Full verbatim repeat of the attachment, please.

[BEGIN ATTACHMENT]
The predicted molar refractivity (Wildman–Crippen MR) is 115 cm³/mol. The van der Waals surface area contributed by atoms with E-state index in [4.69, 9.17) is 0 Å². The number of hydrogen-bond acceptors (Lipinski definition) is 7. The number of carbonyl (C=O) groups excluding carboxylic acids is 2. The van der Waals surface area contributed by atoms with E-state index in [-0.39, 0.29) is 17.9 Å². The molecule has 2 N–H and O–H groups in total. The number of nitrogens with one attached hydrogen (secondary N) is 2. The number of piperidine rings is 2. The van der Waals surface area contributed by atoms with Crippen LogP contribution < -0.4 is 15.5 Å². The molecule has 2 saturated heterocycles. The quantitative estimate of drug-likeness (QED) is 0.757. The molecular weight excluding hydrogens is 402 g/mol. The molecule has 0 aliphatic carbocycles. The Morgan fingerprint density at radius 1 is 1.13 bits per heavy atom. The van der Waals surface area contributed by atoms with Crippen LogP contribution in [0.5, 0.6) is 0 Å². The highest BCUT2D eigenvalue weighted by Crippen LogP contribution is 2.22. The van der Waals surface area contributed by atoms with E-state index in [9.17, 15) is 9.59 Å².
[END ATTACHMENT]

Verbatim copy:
The predicted molar refractivity (Wildman–Crippen MR) is 115 cm³/mol. The van der Waals surface area contributed by atoms with E-state index in [4.69, 9.17) is 0 Å². The number of hydrogen-bond acceptors (Lipinski definition) is 7. The number of carbonyl (C=O) groups excluding carboxylic acids is 2. The van der Waals surface area contributed by atoms with E-state index in [-0.39, 0.29) is 17.9 Å². The molecule has 2 N–H and O–H groups in total. The number of nitrogens with one attached hydrogen (secondary N) is 2. The number of piperidine rings is 2. The van der Waals surface area contributed by atoms with Crippen LogP contribution < -0.4 is 15.5 Å². The molecule has 2 saturated heterocycles. The quantitative estimate of drug-likeness (QED) is 0.757. The molecular weight excluding hydrogens is 402 g/mol. The molecule has 0 aliphatic carbocycles. The Morgan fingerprint density at radius 1 is 1.13 bits per heavy atom. The van der Waals surface area contributed by atoms with Crippen LogP contribution in [0.5, 0.6) is 0 Å². The highest BCUT2D eigenvalue weighted by Crippen LogP contribution is 2.22. The van der Waals surface area contributed by atoms with E-state index in [9.17, 15) is 9.59 Å².